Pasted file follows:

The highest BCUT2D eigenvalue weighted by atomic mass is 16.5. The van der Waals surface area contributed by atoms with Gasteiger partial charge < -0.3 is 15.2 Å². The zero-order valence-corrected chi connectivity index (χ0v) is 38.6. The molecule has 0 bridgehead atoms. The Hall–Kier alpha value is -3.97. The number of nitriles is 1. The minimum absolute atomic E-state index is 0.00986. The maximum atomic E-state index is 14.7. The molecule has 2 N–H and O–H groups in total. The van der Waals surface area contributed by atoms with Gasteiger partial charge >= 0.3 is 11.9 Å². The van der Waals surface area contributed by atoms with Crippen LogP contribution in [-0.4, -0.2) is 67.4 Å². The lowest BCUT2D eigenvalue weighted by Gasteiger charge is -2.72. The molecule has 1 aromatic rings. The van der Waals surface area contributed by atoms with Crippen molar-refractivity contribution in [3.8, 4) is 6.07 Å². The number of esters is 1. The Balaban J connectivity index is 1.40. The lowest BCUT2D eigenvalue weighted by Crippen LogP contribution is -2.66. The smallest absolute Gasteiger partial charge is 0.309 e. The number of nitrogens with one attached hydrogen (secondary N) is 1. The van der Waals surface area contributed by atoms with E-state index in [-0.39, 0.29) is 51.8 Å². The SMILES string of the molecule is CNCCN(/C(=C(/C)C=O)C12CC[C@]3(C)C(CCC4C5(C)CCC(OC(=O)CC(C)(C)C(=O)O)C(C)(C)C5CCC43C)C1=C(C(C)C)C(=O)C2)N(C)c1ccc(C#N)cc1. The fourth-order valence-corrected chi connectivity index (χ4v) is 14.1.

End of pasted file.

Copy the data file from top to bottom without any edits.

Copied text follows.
The highest BCUT2D eigenvalue weighted by atomic mass is 16.5. The van der Waals surface area contributed by atoms with Gasteiger partial charge < -0.3 is 15.2 Å². The zero-order valence-corrected chi connectivity index (χ0v) is 38.6. The molecule has 0 bridgehead atoms. The Hall–Kier alpha value is -3.97. The number of nitriles is 1. The minimum absolute atomic E-state index is 0.00986. The maximum atomic E-state index is 14.7. The molecule has 2 N–H and O–H groups in total. The van der Waals surface area contributed by atoms with Gasteiger partial charge >= 0.3 is 11.9 Å². The van der Waals surface area contributed by atoms with Crippen LogP contribution in [-0.4, -0.2) is 67.4 Å². The lowest BCUT2D eigenvalue weighted by Gasteiger charge is -2.72. The molecule has 1 aromatic rings. The van der Waals surface area contributed by atoms with Crippen molar-refractivity contribution in [3.8, 4) is 6.07 Å². The number of esters is 1. The Balaban J connectivity index is 1.40. The lowest BCUT2D eigenvalue weighted by Crippen LogP contribution is -2.66. The smallest absolute Gasteiger partial charge is 0.309 e. The number of nitrogens with one attached hydrogen (secondary N) is 1. The van der Waals surface area contributed by atoms with E-state index in [-0.39, 0.29) is 51.8 Å². The SMILES string of the molecule is CNCCN(/C(=C(/C)C=O)C12CC[C@]3(C)C(CCC4C5(C)CCC(OC(=O)CC(C)(C)C(=O)O)C(C)(C)C5CCC43C)C1=C(C(C)C)C(=O)C2)N(C)c1ccc(C#N)cc1. The fourth-order valence-corrected chi connectivity index (χ4v) is 14.1.